Non-Contact ACL Injury

Anterior Cruciate Ligaments (ACL) sprains are the most common form of knee injury in America. The ACL injury incidence rates are higher in athletes than the general population. Non-contact ACL injuries are more common than contact-related ligamentous injuries. Females are up to eight (8) times more likely to injury their ACL than males.


Why are females at a greater risk of an ACL injury as compared to males?

There are numerous reasons why females are more prone to ACL injuries as compared to males. One of the physical therapists at Redlands Physical Therapy (Akef KI, Petrofsky J, Lohman E, et al. 2015) helped conduct a study to help determine why. One reason is related to hormonal changes during the menstrual cycle. These researchers concluded that changes in knee joint laxity during menstruation, in response to hormonal fluctuations, changes neuromuscular control at the knee during running.

In addition to hormonal fluctuations, there are other reasons why females are more prone to non-contact ACL sprains. These factors include:

  • An imbalance between the strength of the muscles on the front of the thighs (quadriceps) as compared to weaker muscles on the backside of the thighs (hamstrings).
  • A female athlete tends to decelerate while running using their quadriceps resulting in knee instability and sheer as compared to their male counterparts that typically use their hamstrings to slow down.
    During jumping, cutting, and deceleration activities, female athletes tend to allow their legs to buckle or collapse inwardly (“medial collapse”) due to motor control and strength impairments of the hip muscles (hip abductors and external rotators). This aberrant medial collapse movement causes both valgus and rotary stresses to the knee making the ACL more vulnerable. Other biomechanical errors more common to female athletes include landing on a straighter leg, weight-bearing primarily on one leg, and leaning laterally from the trunk.
  • Anatomical factors: Females tend to have several anatomical factors that place them at greater risk for an ACL injury as compared to males. These factors include: Females having wider pelvises, sharper intercondylar notch shape in the knee joints, and large angles (Q-angle) at the knees.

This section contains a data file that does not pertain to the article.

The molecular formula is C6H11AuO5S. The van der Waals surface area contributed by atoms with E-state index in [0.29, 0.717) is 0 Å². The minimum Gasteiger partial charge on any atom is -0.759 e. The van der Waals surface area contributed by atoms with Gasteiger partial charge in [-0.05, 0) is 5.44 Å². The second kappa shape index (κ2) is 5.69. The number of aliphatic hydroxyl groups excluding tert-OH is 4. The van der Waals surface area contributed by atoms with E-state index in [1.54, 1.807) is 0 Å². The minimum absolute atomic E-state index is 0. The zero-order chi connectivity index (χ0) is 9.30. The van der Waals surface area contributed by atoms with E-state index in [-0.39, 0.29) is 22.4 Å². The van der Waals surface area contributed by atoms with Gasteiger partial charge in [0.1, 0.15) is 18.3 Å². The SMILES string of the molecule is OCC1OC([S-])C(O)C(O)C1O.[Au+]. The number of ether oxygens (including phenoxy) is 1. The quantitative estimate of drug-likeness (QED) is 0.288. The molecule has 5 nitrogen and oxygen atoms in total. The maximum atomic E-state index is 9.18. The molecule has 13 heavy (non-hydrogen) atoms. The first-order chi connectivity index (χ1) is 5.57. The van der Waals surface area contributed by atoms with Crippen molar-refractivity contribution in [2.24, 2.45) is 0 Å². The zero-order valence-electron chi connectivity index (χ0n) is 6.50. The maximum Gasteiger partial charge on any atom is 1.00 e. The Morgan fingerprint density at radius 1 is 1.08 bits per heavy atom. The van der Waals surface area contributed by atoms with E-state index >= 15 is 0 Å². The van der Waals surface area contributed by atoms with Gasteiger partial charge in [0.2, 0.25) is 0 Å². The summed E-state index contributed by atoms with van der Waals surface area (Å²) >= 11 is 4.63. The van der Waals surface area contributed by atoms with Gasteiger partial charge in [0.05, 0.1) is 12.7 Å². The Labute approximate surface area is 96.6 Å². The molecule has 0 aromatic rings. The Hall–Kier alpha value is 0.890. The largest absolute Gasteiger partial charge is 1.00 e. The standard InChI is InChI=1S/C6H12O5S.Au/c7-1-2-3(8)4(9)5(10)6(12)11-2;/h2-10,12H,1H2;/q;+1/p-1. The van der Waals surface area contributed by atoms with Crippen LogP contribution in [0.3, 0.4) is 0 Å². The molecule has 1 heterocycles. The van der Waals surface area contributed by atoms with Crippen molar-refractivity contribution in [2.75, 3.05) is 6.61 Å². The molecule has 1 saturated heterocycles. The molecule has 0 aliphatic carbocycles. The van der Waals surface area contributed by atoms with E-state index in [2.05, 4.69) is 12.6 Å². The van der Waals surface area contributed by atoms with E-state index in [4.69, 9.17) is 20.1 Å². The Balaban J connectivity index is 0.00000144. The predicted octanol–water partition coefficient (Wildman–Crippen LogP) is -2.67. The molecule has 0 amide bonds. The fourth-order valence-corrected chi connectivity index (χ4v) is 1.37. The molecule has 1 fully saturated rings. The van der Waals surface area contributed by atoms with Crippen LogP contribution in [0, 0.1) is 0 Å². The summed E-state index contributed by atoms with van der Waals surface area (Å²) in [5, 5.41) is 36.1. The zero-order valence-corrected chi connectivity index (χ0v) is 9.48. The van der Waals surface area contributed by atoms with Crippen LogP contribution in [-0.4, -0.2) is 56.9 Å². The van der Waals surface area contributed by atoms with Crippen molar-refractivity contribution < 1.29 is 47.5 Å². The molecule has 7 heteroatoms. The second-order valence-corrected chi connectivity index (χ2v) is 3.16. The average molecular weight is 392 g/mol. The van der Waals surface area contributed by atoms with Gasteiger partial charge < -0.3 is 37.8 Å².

ACL Injury Prevention

Now that we know the cause, it is much easier to prescribe the cure. Physical therapists have successfully implemented ACL Injury Prevention Programs resulting in a reduction of sports-related ligamentous injuries. The focus of these programs includes correcting biomechanical faults, improving hip muscle motor control performance, and increasing core muscle strength. Finally, training athletes to become less reliant on their anterior thigh muscles (Quad dominance) and recruiting more hip muscle activation (Glut dominance) during sports activities is also encouraged. These programs typically occur prior to or at the beginning of the sports season. Females that participate in high demand sports (e.g., volleyball, soccer, skiing, etc) or exercise regularly (e.g., running, High-intensity Training (HIT)/Crossfit, etc) should be encouraged to participate in an injury reduction and neuromuscular training programs to reduce the risk of a knee injury. Rehabilitation following surgery can take as long as a year, while a injury prevention program takes only a few weeks. Education is therapeutic.

Akef KI, Petrofsky J, Lohman E, Daher N, Olfat M. 17β-Estradiol Induced Effects on Anterior Cruciate Ligament Laxness and Neuromuscular Activation Patterns in Female Runners. Journal of Women's Health. August 2015, 24(8): 670-680. doi:10.1089/jwh.2014.5184.

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Risk Factors

  • Pronated feet (low arches) can affect the alignment and tension on the Achilles tendon and calcaneus bone interface.
  • Pes Cavus (high arches) can also affect the alignment and tension on the Achilles tendon and calcaneus bone interface.
  • Being overweight can increase stressful forces.
  • Poor foot positioning during certain activities such as walking, running, or jumping can increase your child’s risk of developing this condition.
  • Being active is a risk factor. Children that play sports are exposed to activities that produce high-tension loads to your child’s heels, especially if the sport involves running and jumping on hard surfaces.
  • This disorder is more common in boys than girls.
  • Wearing stiff, hard shoes (e.g., soccer cleats).
  • There is a greater risk of acquiring this condition at the beginning of the sports season.

Thanks for Reading Our Blog!

Do you have any more questions about non-contact ACL injuries? How about any other musculoskeletal conditions? Use the form below or email us at and we'd be happy to help. If you'd like to schedule an evaluation just give us a call at 909-255-1694 or use our Online Patient Intake Form

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